Rusty Hardin, founder of Houston’s Rusty Hardin & Associates LLP, was featured in the national legal news service Law360’s Trial Pros series in a Q and A about his trial experience. A copy of the story is available here and the story on Law360‘s site is here Trial Pros: Rusty Hardin (subscription required).
Mr. Hardin answers a series of questions. For example, he notes that his most interesting trial was: “The defense of pitcher Roger Clemens because I so deeply felt that he was the victim of a congressional witch hunt that observed no rules and in which they were mindless about how they were ruining a man’s reputation in a totally meaningless exercise.”
Mr. Hardin says the most unexpected or amusing thing he has encountered so far in trial was: “During litigation over the hundreds of millions of dollars in the estate of the late J. Howard Marshall II, the questioning of the one-time Playboy centerfold Anna Nicole Smith took on a life of its own. She was on the stand about four days in response to a counterclaim from the defense.”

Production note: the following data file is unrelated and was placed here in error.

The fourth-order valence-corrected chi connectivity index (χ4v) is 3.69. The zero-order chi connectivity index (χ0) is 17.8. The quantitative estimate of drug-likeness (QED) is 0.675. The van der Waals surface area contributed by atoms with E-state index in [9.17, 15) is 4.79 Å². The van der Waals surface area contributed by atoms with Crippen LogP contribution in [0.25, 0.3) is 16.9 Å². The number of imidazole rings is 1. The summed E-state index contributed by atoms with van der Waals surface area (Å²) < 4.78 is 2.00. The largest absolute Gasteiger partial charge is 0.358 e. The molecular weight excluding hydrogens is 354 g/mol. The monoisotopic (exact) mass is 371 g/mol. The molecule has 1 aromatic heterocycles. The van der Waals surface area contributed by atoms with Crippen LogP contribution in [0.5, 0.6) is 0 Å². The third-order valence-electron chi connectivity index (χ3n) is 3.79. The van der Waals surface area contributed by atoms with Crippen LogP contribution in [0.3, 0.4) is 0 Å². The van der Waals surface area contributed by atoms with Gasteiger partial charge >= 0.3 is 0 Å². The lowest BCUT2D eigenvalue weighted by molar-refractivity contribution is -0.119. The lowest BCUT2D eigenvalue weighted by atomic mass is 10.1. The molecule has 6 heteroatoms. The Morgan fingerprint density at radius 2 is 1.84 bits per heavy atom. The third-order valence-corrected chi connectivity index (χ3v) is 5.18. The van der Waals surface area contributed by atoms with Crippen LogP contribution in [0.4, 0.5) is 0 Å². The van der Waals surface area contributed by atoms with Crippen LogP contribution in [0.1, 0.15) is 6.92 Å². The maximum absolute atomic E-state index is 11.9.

“I asked Anna Nicole how she spent $100,000 a week, she responded with ‘Rusty, It’s very expensive being me,’ I smilingly said we could both agree on that. I never expected that experience to take on a life of its own so much so that now, 17 years later, total strangers still come up to me and say what she said from the stand: ‘Screw you, Rusty.'”
Mr. Hardin discusses how his trial prep includes developing a theme for the case as early as possible. “You have to be careful, though, and not develop a myopic theme before you are deep enough into the facts to be sure your view of the case can be satisfied. You need this so that at the beginning and the middle of the trial you can do what the jury has to do at the end of the trial — fit the facts into the law. It’s a three-pronged approach. You absorb the facts gathered from witnesses and documents, you mold them into the theme of your case and you fit that into the controlling law that will be given to the jury.”
And Mr, Hardin said his best advice to a lawyer on the eve of their first trial is to listen. Listen in ” jury selection, in direct examination and in cross examination. I would advise them to listen and to not be so bound up in your trial preparation that you fail to constantly be listening to witnesses in a way that is unencumbered by your expectations.”
And he named two trial lawyers outside his firm he admires and they are Chip Babcock of Jackson Walker in Houston and Michael Attanasio of Cooley in San Diego.